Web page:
I can remember days when one kid got chicken pox other parents sent their kid over so they’d get it too, this isn’t like that. You don’t want this and shouldn’t circulate it.

  3. So, apparently, the Virus was introduced to America by Foreigners visiting the USA? He must mean that, as U.S. Citizens can still fly Home from the E.U.
    I wonder what would have been his reaction if the E.U. had at the get-go stopped flights to the U.S.A. so therfore stopping any US Citizens flying Home!

  4. The US citizens or permanent residents won’t Carry or spread the virus, how does Trump know this? It’s important to come home and be with families but being safe is the most important. So why ban only Schengen Zone residents?

Log in here to leave a comment.
Become a Member to leave a comment.


The new health and property tax deductions in Spain’s Valencia region

Valencia's regional government has announced tax cuts that could give millions of Valencians rebates on property purchases as well as mental health, dental and sports activity costs.

The new health and property tax deductions in Spain's Valencia region

During the regional election campaign in Valencia in May, Spain’s right-wing Partido Popular (PP) government campaigned, partly at least, on tax cut commitments.

Now the PP President of the Generalitat, Carlos Mazón, has announced a raft of “tax relief” measures for millions of Valencian residents that focus on rebates for property purchases, dental and optician’s expenses, mental health treatment and sports and exercise costs.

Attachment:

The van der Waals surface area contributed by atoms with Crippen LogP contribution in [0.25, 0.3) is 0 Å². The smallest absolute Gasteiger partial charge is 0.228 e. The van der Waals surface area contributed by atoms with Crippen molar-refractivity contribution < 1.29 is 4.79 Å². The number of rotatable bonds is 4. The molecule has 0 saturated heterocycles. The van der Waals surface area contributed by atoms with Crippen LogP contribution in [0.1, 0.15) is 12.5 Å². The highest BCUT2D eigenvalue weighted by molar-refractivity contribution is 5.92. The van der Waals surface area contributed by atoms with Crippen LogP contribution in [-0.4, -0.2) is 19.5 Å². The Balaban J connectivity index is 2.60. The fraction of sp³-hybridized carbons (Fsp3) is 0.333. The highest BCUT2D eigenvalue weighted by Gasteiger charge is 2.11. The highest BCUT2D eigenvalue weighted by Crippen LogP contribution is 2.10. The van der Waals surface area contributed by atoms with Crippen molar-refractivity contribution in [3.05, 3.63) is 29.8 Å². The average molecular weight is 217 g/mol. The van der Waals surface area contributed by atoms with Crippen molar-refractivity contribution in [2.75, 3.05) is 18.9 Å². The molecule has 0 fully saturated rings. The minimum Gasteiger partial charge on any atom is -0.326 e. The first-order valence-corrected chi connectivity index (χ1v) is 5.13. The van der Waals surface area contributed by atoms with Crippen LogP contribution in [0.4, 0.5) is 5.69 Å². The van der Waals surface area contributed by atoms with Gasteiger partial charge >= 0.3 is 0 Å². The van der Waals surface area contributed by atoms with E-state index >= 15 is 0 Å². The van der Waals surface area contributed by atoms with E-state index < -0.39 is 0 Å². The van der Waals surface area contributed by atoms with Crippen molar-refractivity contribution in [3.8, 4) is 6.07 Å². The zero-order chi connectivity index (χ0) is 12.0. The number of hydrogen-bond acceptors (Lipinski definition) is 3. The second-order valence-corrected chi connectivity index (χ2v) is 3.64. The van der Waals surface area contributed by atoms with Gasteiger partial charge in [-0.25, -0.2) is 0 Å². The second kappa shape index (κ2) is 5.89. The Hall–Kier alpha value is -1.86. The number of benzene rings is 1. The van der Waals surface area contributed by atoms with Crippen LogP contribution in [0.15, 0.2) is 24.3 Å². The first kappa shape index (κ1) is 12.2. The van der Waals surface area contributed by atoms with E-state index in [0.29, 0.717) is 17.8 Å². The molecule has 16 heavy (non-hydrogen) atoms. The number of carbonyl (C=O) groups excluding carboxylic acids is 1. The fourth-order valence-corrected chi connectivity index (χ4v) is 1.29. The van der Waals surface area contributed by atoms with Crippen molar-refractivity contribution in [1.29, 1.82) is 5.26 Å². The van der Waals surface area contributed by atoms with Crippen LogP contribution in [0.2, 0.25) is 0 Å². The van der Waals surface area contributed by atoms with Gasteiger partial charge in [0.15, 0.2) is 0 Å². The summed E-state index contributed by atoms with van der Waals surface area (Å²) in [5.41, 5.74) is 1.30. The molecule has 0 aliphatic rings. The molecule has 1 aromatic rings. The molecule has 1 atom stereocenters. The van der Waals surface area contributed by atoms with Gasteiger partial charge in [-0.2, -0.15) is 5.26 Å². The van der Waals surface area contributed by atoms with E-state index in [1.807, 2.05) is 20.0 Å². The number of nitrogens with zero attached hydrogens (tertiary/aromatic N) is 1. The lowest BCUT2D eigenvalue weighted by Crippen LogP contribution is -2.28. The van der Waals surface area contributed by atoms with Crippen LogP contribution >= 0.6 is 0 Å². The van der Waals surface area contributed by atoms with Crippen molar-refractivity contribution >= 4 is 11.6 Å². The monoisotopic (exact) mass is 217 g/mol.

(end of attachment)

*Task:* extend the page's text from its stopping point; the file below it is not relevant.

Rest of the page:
This builds on the PP election pledges, and comes after its abolition of Inheritance and Gift Tax in the region.

Mazón, along with regional Minister of Finance, Ruth Merino, will incorporate the further tax cuts into the region’s 2024 Budget. The relief package is based on two main branches of fiscal reform: firstly, deductions in Income Tax (IRPF as it is known in Spain) and, secondly, by applying a new reduced rate for the Property Transfer Tax.

The regional president has been keen to signal a new direction in tax policy in the Valencian Community. “The change has begun and this change is being carried out,” Mazón said when outlining the new measures to the press. The tax cuts will, according to Generalitat estimates, have a fiscal impact of €200 million.

READ ALSO: Why many people in Alicante feel cheated by the Spanish State

Of the cuts, 180 of the estimated €200 million will come from income tax cuts. For IRPF, the PP led regional government has proposed a series of deductions in seven key areas of income tax for individual declarations of income up to €32,000 and joint income declarations of up to €48,000.

In total, Mazón pointed out that taken along with the abolition of Inheritance and Gift Tax, the regional government has made total tax cuts of €365 million: the almost €200 million in deductions and slashing of property taxes, in addition to the previous €166 million in Inheritance and Gift Tax, a measure yet to be approved by the regional executive.